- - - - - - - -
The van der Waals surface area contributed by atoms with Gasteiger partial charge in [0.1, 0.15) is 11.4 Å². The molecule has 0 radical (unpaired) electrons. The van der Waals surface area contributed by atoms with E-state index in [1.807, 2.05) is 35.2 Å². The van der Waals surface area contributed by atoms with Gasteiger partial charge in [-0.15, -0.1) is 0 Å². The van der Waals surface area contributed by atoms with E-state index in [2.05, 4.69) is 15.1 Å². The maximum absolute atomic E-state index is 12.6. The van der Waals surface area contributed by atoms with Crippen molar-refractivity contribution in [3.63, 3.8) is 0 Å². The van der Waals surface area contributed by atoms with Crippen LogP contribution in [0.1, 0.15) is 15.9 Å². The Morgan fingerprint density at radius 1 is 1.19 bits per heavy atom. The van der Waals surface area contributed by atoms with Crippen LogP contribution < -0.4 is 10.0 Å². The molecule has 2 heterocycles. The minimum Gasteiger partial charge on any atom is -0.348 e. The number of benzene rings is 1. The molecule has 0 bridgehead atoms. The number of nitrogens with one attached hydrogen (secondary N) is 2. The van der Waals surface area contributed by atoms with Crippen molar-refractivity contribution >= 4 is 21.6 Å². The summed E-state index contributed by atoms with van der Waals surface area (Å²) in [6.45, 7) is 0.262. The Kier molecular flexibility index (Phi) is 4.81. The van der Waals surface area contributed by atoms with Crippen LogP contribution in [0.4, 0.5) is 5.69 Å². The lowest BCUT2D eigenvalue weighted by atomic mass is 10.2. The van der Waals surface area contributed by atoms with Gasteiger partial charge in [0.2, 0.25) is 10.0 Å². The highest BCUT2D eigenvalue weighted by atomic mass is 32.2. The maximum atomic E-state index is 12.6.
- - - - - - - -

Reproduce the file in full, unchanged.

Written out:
The van der Waals surface area contributed by atoms with Gasteiger partial charge in [0.1, 0.15) is 11.4 Å². The molecule has 0 radical (unpaired) electrons. The van der Waals surface area contributed by atoms with E-state index in [1.807, 2.05) is 35.2 Å². The van der Waals surface area contributed by atoms with Gasteiger partial charge in [-0.15, -0.1) is 0 Å². The van der Waals surface area contributed by atoms with E-state index in [2.05, 4.69) is 15.1 Å². The maximum absolute atomic E-state index is 12.6. The van der Waals surface area contributed by atoms with Crippen molar-refractivity contribution in [3.63, 3.8) is 0 Å². The van der Waals surface area contributed by atoms with Crippen LogP contribution in [0.1, 0.15) is 15.9 Å². The Morgan fingerprint density at radius 1 is 1.19 bits per heavy atom. The van der Waals surface area contributed by atoms with Crippen LogP contribution < -0.4 is 10.0 Å². The molecule has 2 heterocycles. The minimum Gasteiger partial charge on any atom is -0.348 e. The number of benzene rings is 1. The molecule has 0 bridgehead atoms. The number of nitrogens with one attached hydrogen (secondary N) is 2. The van der Waals surface area contributed by atoms with Crippen molar-refractivity contribution >= 4 is 21.6 Å². The summed E-state index contributed by atoms with van der Waals surface area (Å²) in [6.45, 7) is 0.262. The Kier molecular flexibility index (Phi) is 4.81. The van der Waals surface area contributed by atoms with Crippen LogP contribution in [0.4, 0.5) is 5.69 Å². The lowest BCUT2D eigenvalue weighted by atomic mass is 10.2. The van der Waals surface area contributed by atoms with Gasteiger partial charge in [0.2, 0.25) is 10.0 Å². The highest BCUT2D eigenvalue weighted by atomic mass is 32.2. The maximum atomic E-state index is 12.6.